As if waiting for a colossal wedding to commence, the throng of visitors to the Cathedral of Mary Our Queen, Homeland, chattered excitedly in the pews as the organ prelude sounded. Young and old, religious and lay, babies and children, awaited the launch of an historical event for the Archdiocese of Baltimore – the installation of the new archbishop, Edwin F. O’Brien, as he took possession of the Premier See in the United States.
Religious orders in various robes and habits rushed in to secure seats. Deacon Ray Moreau, the cathedral’s chief administrative officer, scurried by to take his place in the processional line, a walkie-talkie in hand. Onlookers poised digital and video cameras.
Observers might not be able to envision the countless details necessary to pull together such a grand event. But a perusal of the 40-page cream-colored program put the particulars into focus as it listed ministers of the liturgy, ushers, choir members, and archdiocesan representatives who greeted Archbishop O’Brien on the altar. It acknowledged servers, readers, master of ceremonies, city police, cathedral staff, cantors and musicians.
From the latter, a trumpet blasted suddenly from the church’s balcony before an almost 30-minute procession began, altar servers slowly leading the way up the 227-foot aisle clutching lit candles and crucifixes.
Two by two, 61 deacons and 415 priests followed, the latter in full regalia, their cream-colored robes highlighting red symbols embroidered down the middle. In the order of the church’s hierarchy, 69 bishops followed, their double-pointed miters bobbing up and down as they nodded, smiled and waved to people in the pews. Every seat in the 54 rows was occupied; extras leaned against the cathedral walls.
Eight cardinals followed in red, each flanked by two priests. The last in the long line was Cardinal William H. Keeler taking one last walk as the leader of Baltimore. Applause erupted, as the cardinal moved toward the sanctuary.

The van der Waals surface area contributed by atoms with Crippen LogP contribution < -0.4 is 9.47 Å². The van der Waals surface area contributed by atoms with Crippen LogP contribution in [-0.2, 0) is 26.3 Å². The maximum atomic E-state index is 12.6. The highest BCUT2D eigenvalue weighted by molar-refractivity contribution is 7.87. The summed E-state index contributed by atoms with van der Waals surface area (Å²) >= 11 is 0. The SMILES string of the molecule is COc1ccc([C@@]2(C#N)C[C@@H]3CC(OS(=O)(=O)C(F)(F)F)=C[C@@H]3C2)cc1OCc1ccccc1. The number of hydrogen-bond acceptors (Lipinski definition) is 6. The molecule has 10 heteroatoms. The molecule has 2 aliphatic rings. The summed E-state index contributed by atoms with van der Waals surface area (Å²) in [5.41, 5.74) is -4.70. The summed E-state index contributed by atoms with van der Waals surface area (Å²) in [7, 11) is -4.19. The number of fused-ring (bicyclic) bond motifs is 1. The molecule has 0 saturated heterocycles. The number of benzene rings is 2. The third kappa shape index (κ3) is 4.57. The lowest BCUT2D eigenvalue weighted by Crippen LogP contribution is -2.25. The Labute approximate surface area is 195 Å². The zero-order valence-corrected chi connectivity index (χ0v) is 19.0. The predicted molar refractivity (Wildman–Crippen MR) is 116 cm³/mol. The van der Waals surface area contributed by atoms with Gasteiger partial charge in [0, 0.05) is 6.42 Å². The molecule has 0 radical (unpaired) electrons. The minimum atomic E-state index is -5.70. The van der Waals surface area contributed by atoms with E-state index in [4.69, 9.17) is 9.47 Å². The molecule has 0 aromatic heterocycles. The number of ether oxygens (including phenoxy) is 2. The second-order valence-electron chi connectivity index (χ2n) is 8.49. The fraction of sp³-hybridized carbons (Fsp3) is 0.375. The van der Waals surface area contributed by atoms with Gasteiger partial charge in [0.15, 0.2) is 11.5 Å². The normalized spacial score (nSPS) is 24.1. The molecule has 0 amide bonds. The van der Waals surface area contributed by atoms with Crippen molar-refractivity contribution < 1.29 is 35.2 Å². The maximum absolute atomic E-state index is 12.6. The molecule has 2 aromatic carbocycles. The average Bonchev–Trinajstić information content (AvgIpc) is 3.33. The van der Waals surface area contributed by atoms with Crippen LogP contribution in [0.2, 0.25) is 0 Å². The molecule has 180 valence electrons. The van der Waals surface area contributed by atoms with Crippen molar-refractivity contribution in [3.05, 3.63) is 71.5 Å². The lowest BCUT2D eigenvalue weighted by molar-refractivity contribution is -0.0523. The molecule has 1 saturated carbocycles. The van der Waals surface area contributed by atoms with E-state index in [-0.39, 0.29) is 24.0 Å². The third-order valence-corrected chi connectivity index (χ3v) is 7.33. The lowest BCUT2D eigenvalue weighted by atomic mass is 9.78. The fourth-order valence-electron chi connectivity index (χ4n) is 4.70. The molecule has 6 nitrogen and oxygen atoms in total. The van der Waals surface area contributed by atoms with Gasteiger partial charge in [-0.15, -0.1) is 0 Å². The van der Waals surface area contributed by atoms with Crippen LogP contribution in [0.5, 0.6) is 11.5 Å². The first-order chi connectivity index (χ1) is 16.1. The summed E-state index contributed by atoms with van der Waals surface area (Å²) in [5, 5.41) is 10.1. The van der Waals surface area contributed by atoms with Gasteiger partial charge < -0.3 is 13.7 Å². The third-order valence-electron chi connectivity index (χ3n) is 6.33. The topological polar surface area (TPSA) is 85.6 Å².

Under the cathedral’s high ceiling was found a general “high” of faith for two hours as the “Alleluias” were passionately repeated.
In Archbishop O’Brien’s words, the Mass was “beautifully coordinated.”
Clergy filled the left side of the cathedral three-fourths full. “I’ve never seen so many priests in one place,” said Father Damien Nalepa, V.F., pastor of St. Gregory the Great, Baltimore.
“It’s overwhelming; there’s so much clergy,” said Stephanie Goecki, a cathedral parishioner, who came as an event volunteer, as did many others. “This is my church. I am pleased and privileged to be here.” As an attendee of Cardinal Keeler’s installation in 1989, Ms. Goecki said that was “one of the reasons I wanted to come back – to see the changing of the guard.”
Undeniably, it was a ceremony to see – and hear. Television cameras and radio stations aired the two readings recited in Spanish and English. Intercessions were proclaimed in eight languages including French, Tagalog, Igbo, Polish, Korean and Vietnamese.
Cathedral bells tolled past 3 o’clock as the new archbishop pledged and promised during his seven-page homily. Hymns were sung using English, Latin and Spanish.
A mother and her four children watched the clergy burst from the massive double doors of the cathedral recessional.
Geri Doyle, new to Maryland and a parishioner of St. James, Boonsboro, said she wanted to come to this historic event partly because she was born in the Bronx as was the new archbishop, and “to be around all these holy people.”
Her son Christopher, 14, thought it was “cool to see all these cardinals.” He and his siblings, Kathryn, 13; Lillian, 5; and Elizabeth, 9, each received from Cardinal Anthony Bevilacqua a blessing and a tiny blue cross with the words “Jesus loves you.”
Instantly a long line formed under a massive tent as Archbishop O’Brien received handshakes, pats on the shoulder and well wishes.
Tom Wood, of St. Ignatius of Loyola, Ijamsville, said he “wanted to be with the new archbishop” unofficially representing the Knights of Columbus. “It’s so exciting for me to see the monsignors and the bishops. I’ve met so many traveling about,” said Mr. Wood. “The cardinals are superstars to me.”